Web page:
The panel next determined that applicant’s injury fell within an exception. Pursuant to Labor Code §4660.1(c)(2)(A), even where the psychiatric injury as a compensable consequence of the physical injury, is compensable if it resulted from being a victim of a violent act or direct exposure to a significant violent act within the meaning of Section 3208.3.
To fall under the violent act exception, the act pursuant to the cases of Larsen (44 CWCR 111) and Madson (45 CWCR 65) must be (1) be characterized by strong physical force, (2) characterized by extreme or intense force, or (3) vehemently or passionately threatening.
The panel rejected defendant’s contention that the term victim is used in the Labor Code Section, showed a legislative intent to limit the section to person’s harm by criminal acts. Panel noted the word victim was not commonly so narrowly construed. Persons are victims of natural disasters, diseases and political oppression which are not criminal acts.
Further, the Legislature had not expressly limited the violent act exception to criminal acts, as it had in Labor Code §4650.5, which conditions its application to situations where the injury as a result of a criminal act of violence against an employee.
The panel concluded that under the plain language of the Statute applicant’s psychiatric injury was compensable. The Board stated, applicant’s injury in a fall from a height, striking his head in a tree trunk, was the result of an extreme or intense force and was vehemently threatening, thus fitting two of the three violent act categories.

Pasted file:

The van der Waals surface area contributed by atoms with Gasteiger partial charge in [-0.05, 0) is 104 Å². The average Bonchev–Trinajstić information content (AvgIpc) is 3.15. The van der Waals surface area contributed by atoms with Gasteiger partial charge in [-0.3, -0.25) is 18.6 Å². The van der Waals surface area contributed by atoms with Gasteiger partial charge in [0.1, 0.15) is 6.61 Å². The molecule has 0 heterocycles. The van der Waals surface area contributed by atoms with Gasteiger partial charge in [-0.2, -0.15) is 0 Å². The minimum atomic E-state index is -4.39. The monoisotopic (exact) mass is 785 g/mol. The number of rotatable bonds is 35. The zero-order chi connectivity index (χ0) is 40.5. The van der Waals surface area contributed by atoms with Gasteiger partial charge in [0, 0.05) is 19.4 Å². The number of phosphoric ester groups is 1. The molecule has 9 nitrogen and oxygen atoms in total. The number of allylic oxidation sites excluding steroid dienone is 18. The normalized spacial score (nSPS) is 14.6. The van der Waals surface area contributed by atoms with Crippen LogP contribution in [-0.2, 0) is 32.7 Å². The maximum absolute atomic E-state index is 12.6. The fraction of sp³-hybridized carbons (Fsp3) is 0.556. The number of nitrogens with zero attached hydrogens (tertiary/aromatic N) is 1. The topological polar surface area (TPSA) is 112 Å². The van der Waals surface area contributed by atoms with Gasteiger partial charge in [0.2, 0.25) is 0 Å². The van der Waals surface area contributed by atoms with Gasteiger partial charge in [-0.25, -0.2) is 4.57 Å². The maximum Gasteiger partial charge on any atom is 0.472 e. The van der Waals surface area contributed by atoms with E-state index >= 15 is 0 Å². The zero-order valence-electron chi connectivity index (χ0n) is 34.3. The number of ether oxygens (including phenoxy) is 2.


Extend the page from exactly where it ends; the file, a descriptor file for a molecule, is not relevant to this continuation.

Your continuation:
Because the injury was compensable under the violent act exception, the question of whether was a catastrophic injury question was moot.
The psychiatrist had added sleep and sexual dysfunction pursuant to Almaraz/Guzman II.
The WCAB stated that sleep and sexual dysfunction ratings were add-ons that §4660.1 specifically excludes and that the violent act exception only applies to psychiatric add-ons.
Labor Code §4660.1 did not overrule Almaraz/Guzman II decision in the rules must be read together. The Legislature, though §4660.1, undertook to eliminate sleep and sexual dysfunction add-on, to allow such add-ons under Almaraz/Guzman II would circumvent the intent of Labor Code §4660.1, which was to promote uniformity and decrease the number of compensable consequence psychiatric, sleep and sexual dysfunction claims, which, in the Legislature’s view constituted a fraud risk.
Moreover, the panel stated, sleep and sexual dysfunction are incorporated into the activities of daily living calculation at table 1-2 of the AMA guides. In short, the sleep and sex disorder at-ions under Almaraz/Guzman II in this case would not only appear to frustrate the intent of LC 4660.1 but would also appear to allow duplicate rating for the same condition.
The WCAB rescinded the WCJ’s findings and determined that the strict AMA guides rating for psychiatric permanent disability be included in combined with the compensable physical disability rating, increasing applicant’s permanent disability from 57% to 78%.